Addressing Driver Shortages
Congestion at terminals and large volume of freight requiring trucks is leading to a problem in finding drivers, but also balancing the logistics in order to make work efficient for the drivers. Drivers are willing to work, rather it can take hours to wait at the ports to pickup a container, so not much is getting released to the driver to be able to continuously profit off of. It can take upwards of two hours to clear a truck at terminals, and the long lines are not incentive for drivers to continue to work, as they are losing money in the waiting times. Developing a new strategy using technology to simplify logistics and provide drivers with more autonomy is essential. Adding more drivers is important, but so is creating opportunity for them to work efficiently, instead of losing money waiting in que. Drivers need more incentive and a better use of their time, so utilizing technology to increase efficiency for them will help balance some shortages we have been seeing in recent years.
One obvious way to reduce delays and issues with port congestion is to give freight more time, meaning getting the logistics and shipping completed earlier or ahead of time, so that it can reach its destination on time. Some companies can utilize their own networks and foresight in planning ahead to ship time sensitive cargo a little earlier. Using 3PLs is one way businesses can get ahead of their lead times or potential schedule changes. While this may not be the move for everyone, it does contribute to the efficiency of cargo being distributed.
Digitizing Ports and the Shipping Process
Paperwork processing and documentation are one of the ways ports continue to lag behind, because it takes time to ensure all documents are filled out correctly, processed and ready. Delays in international cargo tie down to issues with documents, taxes or duties, which can easily be fixed with the use of technology to automate and process some of these essential components of the shipping process. Digitizing ports can allow for more visibility and thus planning to efficiently handle incoming cargo. Meanwhile automating some of the tasks using machinery like cranes can increase efficiency.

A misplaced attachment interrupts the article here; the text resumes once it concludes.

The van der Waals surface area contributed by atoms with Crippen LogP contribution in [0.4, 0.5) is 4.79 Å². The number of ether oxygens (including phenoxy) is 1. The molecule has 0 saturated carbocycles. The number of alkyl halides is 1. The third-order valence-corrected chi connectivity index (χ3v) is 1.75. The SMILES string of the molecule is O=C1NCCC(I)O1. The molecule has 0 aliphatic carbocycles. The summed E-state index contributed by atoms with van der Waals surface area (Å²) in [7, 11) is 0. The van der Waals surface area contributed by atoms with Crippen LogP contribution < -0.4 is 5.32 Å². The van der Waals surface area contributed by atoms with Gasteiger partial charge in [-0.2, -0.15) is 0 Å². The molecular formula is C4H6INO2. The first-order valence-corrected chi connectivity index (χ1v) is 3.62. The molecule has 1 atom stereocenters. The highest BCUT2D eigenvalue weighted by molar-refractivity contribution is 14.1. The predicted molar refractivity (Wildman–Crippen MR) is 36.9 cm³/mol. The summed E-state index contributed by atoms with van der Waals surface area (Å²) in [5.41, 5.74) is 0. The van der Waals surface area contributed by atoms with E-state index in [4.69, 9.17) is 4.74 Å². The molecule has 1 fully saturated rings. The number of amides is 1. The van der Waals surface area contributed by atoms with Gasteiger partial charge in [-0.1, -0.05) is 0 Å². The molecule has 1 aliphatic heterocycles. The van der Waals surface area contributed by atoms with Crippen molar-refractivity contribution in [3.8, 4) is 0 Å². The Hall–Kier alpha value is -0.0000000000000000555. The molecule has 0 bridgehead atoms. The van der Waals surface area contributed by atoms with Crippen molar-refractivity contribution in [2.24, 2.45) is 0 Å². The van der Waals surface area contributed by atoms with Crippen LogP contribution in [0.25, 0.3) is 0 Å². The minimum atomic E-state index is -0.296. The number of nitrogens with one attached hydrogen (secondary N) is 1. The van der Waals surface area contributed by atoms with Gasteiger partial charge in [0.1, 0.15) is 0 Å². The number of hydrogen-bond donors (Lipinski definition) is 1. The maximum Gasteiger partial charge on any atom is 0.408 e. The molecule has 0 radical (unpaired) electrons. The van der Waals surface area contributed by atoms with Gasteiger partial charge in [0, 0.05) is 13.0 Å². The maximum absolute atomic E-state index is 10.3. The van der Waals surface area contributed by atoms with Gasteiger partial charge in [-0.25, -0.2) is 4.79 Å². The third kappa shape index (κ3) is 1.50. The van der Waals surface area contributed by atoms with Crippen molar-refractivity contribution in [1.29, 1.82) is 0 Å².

Using cloud based data networks, shippers and logistics professionals can collect real-time shipping data, tracking and even choose the best ports or warehouses based on the evolving data presented. Real time visibility into where the shipment is can allow earlier intervention in the shipping process or better logistics planning overall, where some cargo can be rerouted to a less busy port, to help balance out the influx of imports.
Trucking routes are changing, as our global economy demands more goods and services get shipped. Port congestion puts additional strain on industry. As the ports get congested, truck drivers are sidelined from their loads. We need to look at container buildup and even capacity for trucks to park at ports, as a way to address some of the delays which may be occurring. If a container is delayed at the port, it can lead to delays throughout our supply chain. However, taking a few measures to change how things are done, can make life easier for drivers and. by effect. customers as well.